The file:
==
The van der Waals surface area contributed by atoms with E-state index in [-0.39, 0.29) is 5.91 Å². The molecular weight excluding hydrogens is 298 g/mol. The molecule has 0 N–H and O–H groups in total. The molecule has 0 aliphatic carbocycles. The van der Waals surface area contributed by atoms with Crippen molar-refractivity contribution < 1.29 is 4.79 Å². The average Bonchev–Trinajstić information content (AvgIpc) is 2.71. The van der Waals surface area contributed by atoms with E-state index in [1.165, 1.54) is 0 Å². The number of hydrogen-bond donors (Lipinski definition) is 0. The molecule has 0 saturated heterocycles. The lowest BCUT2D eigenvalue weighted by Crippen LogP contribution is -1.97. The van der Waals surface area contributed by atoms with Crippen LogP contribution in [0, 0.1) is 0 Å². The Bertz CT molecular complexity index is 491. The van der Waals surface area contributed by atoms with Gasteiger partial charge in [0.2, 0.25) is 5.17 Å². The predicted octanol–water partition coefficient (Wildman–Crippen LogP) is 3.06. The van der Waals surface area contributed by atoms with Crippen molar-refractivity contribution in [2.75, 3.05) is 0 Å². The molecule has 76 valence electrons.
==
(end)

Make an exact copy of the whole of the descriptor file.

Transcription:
The van der Waals surface area contributed by atoms with E-state index in [-0.39, 0.29) is 5.91 Å². The molecular weight excluding hydrogens is 298 g/mol. The molecule has 0 N–H and O–H groups in total. The molecule has 0 aliphatic carbocycles. The van der Waals surface area contributed by atoms with Crippen molar-refractivity contribution < 1.29 is 4.79 Å². The average Bonchev–Trinajstić information content (AvgIpc) is 2.71. The van der Waals surface area contributed by atoms with E-state index in [1.165, 1.54) is 0 Å². The number of hydrogen-bond donors (Lipinski definition) is 0. The molecule has 0 saturated heterocycles. The lowest BCUT2D eigenvalue weighted by Crippen LogP contribution is -1.97. The van der Waals surface area contributed by atoms with Crippen LogP contribution in [0, 0.1) is 0 Å². The Bertz CT molecular complexity index is 491. The van der Waals surface area contributed by atoms with Gasteiger partial charge in [0.2, 0.25) is 5.17 Å². The predicted octanol–water partition coefficient (Wildman–Crippen LogP) is 3.06. The van der Waals surface area contributed by atoms with Crippen molar-refractivity contribution in [2.75, 3.05) is 0 Å². The molecule has 76 valence electrons.